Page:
Why Facebook And YouTube Creators Trust Group Chats More Than Partner Managers?

Recently news broke that Facebook will be shutting down the Audience Network for mobile sites, which created much chaos among the creator community of Facebook. It was thought that now the video monetization on the platform will be ended.

Many of the creators looked for the answers in Facebook groups specifically related to current issues, instead of reaching out to partner managers at Facebook who are there to connect with creators on the company’s behalf. One of the Facebook creators said Facebook groups are like a community where creators give advice to each other.

Like Facebook creators, YouTube creators also turn to group chats through platforms like Discord to talk about upcoming algorithms updates, thumbnail designing, etc. Though both Facebook and YouTube have dedicated employ partner managers who are responsible for providing support to creators but creators believe partner managers either do not inform about upcoming notices or do not provide enough insights about changes. Creators consider their fellows more reliable support.

Roi Fabito, a YouTuber with the name “Guava Juice”, has 14 million subscribers and believe partner managers just give information but sharing of information among creators is easier as they share their personal experiences that are more relatable.

In the last few years, creators-specific groups have become more popular, which are usually private and have tens or hundreds of creators. These groups are considered more important by creators as Facebook and YouTube keep bringing changes as a result of an inquiry from regulators, consumer advocacy groups and advertisers.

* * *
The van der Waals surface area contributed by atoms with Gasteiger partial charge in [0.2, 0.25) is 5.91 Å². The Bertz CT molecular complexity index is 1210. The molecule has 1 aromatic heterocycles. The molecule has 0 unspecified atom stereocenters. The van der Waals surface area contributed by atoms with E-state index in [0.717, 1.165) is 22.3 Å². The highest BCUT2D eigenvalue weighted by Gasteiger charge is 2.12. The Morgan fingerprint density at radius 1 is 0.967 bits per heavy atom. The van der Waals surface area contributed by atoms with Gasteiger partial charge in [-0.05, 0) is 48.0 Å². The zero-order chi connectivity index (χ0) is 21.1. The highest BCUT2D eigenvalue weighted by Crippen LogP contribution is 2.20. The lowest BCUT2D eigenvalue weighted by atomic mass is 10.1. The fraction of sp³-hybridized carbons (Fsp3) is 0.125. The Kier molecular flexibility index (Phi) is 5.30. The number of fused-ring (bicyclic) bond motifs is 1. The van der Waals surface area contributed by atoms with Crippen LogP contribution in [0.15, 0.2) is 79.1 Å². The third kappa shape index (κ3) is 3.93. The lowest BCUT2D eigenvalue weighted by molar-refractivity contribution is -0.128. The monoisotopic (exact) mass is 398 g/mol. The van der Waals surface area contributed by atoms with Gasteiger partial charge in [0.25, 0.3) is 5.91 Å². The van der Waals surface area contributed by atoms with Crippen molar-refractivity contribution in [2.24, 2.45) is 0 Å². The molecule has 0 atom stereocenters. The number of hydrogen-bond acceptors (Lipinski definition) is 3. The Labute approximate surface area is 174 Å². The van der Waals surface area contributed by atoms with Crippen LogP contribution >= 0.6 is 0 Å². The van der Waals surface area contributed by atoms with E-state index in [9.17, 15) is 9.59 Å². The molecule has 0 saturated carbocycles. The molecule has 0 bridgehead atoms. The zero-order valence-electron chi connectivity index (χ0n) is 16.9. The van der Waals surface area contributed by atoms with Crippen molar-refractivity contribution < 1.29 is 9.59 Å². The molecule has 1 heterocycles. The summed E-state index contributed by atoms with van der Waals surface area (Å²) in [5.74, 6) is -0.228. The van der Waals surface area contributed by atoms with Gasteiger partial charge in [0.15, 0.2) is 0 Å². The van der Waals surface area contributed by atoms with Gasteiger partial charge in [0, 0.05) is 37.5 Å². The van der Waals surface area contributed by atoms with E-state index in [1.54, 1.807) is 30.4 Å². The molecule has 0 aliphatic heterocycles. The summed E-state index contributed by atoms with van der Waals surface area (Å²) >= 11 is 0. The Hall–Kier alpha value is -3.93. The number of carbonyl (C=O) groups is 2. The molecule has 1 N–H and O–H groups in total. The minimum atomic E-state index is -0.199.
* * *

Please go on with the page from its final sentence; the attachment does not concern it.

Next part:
Back in September 2019, when YouTube announced about ending the targeted ads in kids’ content, there was much hustle in YouTube creators’ groups. Nobody knew what to do, therefore creators were reaching out to each other for advice.

In these group chats, changes in the algorithm of platforms are the most prominent topic for discussion. It has proved to be helpful for many creators as they get to know about the possible changes and how it will affect their content and reach.

It is not yet sure whether YouTube itself provides enough information to partner managers about algorithm changes and its impacts on creators, said one of the YouTubers. However, YouTube itself it not certain about how the new changes will affect creators unless they practically implement changes.

Creators often share their information in group chats regarding possible algorithm changes and to know whether anyone else has heard about it or have experienced it. They get to share the changes in their video analytics after the implementation of the changes to see how well or poorly it has been working.

Like once, one of the creators posted in a group chat telling other creators to remove copyrighted songs from their videos as YouTube was about to take strict actions against protected music, an incident recalled by Fabito.

The group chats might be quite helpful but these cannot replace the importance of partner managers for creators.

YouTube a while back announced the changes regarding kids’ content, a YouTube creator Carter Sharer wanted to know how it would affect his channel. For this purpose, the partner manager was contacted to offer to run a program to check the possible risks. Though there was no major effect on the channel but the partner manager still clearly said that results could be different once the changes are rolled out.

However, the assessment by YouTube was true for Sharer but he also talked to other creators with similar channels to discuss the matter and got to know they were as worried as him. It helped him relax as well.

Creators are there to support one another and they collectively dislike frequent algorithm changes, said Fabito.

Read next: Facebook’s New “Studio” App Reveals Renewed Creator-Centric Focus
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